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Paul Talanoa

Now that’s a positive outcome.

 

Paul Talanoa never thought he would be working for the pediatric hospital that saved his life as an infant.

Paul TalanoaBorn in 1981, three months premature and weighing 1 pound 7 ounces, Talanoa was a twin, though his twin brother passed away a few days after birth.

"I didn’t know who the doctors and nurses were that saved my life until I started working at Children’s," said Talanoa. "It wasn’t until I spoke with them that it sunk in."

Talanoa paid a visit to the doctor who cared for him after birth, Dr. Nadarasa Visveshwara (Dr. Vish), program director of newborn medicine at Children’s.

"The reason I remember him so well is because of all of the misfortunate events that happened on the way to help him," said Dr. Vish.

Dr. Vish had been on his way home when he received an urgent page. He rushed to the nearest payphone – as cell phones weren’t around yet – but it didn’t work. Hurrying to the next payphone, he responded to the page. Detoured by an oil spill, then delayed by a train crossing, he finally made it to the rescue.

With breathing tubes in place, Talanoa was brought to Children’s Neonatal Intensive Care Unit (NICU).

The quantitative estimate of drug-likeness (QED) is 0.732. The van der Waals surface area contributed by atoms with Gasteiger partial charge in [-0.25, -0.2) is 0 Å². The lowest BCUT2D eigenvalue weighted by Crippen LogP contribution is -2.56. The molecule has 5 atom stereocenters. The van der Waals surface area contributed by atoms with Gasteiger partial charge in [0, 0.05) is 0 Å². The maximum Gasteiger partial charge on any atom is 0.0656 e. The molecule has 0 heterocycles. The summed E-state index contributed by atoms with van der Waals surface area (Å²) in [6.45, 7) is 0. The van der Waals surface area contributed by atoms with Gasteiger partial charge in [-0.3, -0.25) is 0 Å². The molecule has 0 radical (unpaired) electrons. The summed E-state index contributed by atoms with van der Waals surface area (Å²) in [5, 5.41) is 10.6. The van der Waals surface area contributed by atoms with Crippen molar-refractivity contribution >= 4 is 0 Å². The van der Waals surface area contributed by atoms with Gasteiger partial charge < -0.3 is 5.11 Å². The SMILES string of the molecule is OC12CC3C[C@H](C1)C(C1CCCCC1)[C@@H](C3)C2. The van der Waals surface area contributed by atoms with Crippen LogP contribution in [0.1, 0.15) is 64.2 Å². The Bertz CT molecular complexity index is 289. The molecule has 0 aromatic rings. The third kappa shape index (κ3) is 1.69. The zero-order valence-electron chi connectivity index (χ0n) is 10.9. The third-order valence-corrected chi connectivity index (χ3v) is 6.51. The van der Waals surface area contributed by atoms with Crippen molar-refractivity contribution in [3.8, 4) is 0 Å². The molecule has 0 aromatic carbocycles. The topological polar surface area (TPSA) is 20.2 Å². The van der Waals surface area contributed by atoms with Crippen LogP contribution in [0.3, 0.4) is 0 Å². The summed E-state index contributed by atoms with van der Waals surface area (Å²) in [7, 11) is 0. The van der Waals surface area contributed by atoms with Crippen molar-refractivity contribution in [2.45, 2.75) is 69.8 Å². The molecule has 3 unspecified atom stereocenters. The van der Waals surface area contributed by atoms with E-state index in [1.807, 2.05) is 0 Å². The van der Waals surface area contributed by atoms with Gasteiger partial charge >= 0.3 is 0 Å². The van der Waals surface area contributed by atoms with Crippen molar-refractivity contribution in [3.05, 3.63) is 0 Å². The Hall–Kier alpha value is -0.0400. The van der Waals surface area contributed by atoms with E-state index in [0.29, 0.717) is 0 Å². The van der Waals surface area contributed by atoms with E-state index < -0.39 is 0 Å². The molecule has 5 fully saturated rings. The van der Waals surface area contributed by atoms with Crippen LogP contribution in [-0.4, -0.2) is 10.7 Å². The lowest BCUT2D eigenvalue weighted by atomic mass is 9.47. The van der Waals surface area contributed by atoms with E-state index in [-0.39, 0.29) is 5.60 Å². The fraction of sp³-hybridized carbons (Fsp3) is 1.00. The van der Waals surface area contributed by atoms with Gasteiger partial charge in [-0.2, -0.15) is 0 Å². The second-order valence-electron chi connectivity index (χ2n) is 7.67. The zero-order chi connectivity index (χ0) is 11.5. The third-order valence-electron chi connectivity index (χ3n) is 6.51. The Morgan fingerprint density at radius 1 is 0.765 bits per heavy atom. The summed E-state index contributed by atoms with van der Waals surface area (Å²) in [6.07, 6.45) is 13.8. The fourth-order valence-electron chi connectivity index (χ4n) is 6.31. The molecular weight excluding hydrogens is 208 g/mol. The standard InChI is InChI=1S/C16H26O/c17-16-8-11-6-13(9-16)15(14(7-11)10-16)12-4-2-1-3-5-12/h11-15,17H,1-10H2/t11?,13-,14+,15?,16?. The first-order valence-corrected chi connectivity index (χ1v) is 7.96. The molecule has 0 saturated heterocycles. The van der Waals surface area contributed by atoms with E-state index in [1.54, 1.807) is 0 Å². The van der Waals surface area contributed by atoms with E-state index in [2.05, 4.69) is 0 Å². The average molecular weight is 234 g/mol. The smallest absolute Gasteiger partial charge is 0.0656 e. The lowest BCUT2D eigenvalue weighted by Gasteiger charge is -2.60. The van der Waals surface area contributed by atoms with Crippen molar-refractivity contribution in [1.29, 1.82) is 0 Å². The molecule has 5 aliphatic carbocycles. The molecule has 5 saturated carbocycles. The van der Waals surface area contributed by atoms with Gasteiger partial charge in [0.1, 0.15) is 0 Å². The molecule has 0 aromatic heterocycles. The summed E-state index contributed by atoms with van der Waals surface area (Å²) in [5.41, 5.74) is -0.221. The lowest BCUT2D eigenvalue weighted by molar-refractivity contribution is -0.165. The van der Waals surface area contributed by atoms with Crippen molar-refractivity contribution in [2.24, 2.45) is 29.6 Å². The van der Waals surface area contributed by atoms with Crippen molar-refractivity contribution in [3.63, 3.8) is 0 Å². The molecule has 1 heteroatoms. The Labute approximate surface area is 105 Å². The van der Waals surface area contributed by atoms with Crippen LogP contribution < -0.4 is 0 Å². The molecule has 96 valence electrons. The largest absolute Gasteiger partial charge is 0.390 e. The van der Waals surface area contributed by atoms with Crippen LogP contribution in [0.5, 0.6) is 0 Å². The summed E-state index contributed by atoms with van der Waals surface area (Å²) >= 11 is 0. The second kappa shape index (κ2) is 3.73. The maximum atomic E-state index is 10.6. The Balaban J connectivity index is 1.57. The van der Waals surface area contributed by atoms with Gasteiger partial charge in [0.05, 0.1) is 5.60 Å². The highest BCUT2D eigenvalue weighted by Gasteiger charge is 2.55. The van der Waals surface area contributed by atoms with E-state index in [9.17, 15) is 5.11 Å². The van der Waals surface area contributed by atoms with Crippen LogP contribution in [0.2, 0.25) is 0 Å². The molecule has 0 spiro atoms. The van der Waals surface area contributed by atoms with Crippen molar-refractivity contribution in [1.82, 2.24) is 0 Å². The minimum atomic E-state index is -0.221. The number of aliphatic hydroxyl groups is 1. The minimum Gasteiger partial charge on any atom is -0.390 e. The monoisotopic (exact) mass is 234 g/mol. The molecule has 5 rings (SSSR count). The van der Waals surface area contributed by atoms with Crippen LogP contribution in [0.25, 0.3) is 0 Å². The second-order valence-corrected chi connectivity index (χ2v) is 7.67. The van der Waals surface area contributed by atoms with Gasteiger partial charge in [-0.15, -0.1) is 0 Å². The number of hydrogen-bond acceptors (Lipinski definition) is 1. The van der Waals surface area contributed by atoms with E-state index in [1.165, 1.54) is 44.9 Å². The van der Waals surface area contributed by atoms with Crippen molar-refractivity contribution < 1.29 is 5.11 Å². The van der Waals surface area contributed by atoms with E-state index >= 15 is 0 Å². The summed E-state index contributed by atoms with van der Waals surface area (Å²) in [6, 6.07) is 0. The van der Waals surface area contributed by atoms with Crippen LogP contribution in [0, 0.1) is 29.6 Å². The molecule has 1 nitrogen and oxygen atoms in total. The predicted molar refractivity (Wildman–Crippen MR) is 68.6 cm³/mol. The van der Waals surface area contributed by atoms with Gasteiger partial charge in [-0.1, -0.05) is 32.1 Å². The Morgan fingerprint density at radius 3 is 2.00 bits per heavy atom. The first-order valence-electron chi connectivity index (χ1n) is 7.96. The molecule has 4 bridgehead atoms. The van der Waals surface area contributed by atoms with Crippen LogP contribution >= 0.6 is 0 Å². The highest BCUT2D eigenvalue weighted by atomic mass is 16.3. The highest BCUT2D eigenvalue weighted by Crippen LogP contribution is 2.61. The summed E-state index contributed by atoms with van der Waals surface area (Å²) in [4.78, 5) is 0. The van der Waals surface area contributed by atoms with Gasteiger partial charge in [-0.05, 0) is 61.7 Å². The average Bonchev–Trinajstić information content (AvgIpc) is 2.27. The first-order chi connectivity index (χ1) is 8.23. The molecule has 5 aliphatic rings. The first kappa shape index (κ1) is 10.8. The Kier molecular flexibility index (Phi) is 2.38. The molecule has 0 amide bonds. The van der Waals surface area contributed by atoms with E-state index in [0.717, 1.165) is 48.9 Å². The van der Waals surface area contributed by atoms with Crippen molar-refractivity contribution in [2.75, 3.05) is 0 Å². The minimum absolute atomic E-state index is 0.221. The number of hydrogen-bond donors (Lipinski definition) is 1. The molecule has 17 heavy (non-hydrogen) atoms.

"The more premature they are, the more immature their systems are. We support each of their systems until their body is strong enough to take over on its own," said Dr. Vish. "It’s the whole team, respiratory therapists, nurses and nutritionists."

At the time, survival rates for neonates like Paul were less then 50 percent.

A bedside nurse in the NICU at the time, JoAnn Sindt was part of the team that cared for Talanoa.

"We were affected even more than usual because he was the surviving twin," said Sindt, now a charge nurse in the Hospital’s 88-bed NICU at the main campus. "His lungs collapsed more than once because they were so immature."

Talanoa spent nearly three months in an incubator on a breathing machine, fed through a tube. Gradually his body became stronger and he was able to go home to his parents Jan and Nano Talanoa.

"For a baby of that size to grow up with no complications is a big deal for us," said Dr. Vish.

Talanoa’s life came full-circle September 10, 2001 when he began working at Children’s. Now 28, Talanoa is a technical support analyst, troubleshooting computer issues and managing network resources.

"If Children’s wasn’t here, I wouldn’t be here either," said Talanoa.